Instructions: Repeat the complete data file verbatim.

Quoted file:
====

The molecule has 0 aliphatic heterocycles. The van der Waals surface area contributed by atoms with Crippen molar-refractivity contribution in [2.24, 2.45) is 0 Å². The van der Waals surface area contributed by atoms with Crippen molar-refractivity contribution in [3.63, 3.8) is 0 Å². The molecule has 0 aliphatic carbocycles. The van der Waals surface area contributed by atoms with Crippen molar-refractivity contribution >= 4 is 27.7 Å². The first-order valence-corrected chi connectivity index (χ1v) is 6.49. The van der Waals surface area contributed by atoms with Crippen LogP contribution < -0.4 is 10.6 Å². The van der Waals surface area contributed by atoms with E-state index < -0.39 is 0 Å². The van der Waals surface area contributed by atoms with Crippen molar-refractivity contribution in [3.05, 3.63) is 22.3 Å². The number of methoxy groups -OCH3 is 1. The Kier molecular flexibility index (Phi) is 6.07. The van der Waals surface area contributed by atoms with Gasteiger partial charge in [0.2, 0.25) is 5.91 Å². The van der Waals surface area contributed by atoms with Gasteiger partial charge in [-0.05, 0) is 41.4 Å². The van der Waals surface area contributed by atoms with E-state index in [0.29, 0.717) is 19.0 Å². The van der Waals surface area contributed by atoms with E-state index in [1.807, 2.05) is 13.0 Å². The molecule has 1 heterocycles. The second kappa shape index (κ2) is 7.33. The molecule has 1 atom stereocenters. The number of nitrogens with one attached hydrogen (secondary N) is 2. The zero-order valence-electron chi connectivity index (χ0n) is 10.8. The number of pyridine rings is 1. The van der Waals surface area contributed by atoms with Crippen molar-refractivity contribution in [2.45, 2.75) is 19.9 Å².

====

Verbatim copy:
The molecule has 0 aliphatic heterocycles. The van der Waals surface area contributed by atoms with Crippen molar-refractivity contribution in [2.24, 2.45) is 0 Å². The van der Waals surface area contributed by atoms with Crippen molar-refractivity contribution in [3.63, 3.8) is 0 Å². The molecule has 0 aliphatic carbocycles. The van der Waals surface area contributed by atoms with Crippen molar-refractivity contribution >= 4 is 27.7 Å². The first-order valence-corrected chi connectivity index (χ1v) is 6.49. The van der Waals surface area contributed by atoms with Crippen LogP contribution < -0.4 is 10.6 Å². The van der Waals surface area contributed by atoms with E-state index < -0.39 is 0 Å². The van der Waals surface area contributed by atoms with Crippen molar-refractivity contribution in [3.05, 3.63) is 22.3 Å². The number of methoxy groups -OCH3 is 1. The Kier molecular flexibility index (Phi) is 6.07. The van der Waals surface area contributed by atoms with Gasteiger partial charge in [0.2, 0.25) is 5.91 Å². The van der Waals surface area contributed by atoms with Gasteiger partial charge in [-0.05, 0) is 41.4 Å². The van der Waals surface area contributed by atoms with E-state index in [0.29, 0.717) is 19.0 Å². The van der Waals surface area contributed by atoms with E-state index in [1.807, 2.05) is 13.0 Å². The molecule has 1 heterocycles. The second kappa shape index (κ2) is 7.33. The molecule has 1 atom stereocenters. The number of nitrogens with one attached hydrogen (secondary N) is 2. The zero-order valence-electron chi connectivity index (χ0n) is 10.8. The number of pyridine rings is 1. The van der Waals surface area contributed by atoms with Crippen molar-refractivity contribution in [2.45, 2.75) is 19.9 Å².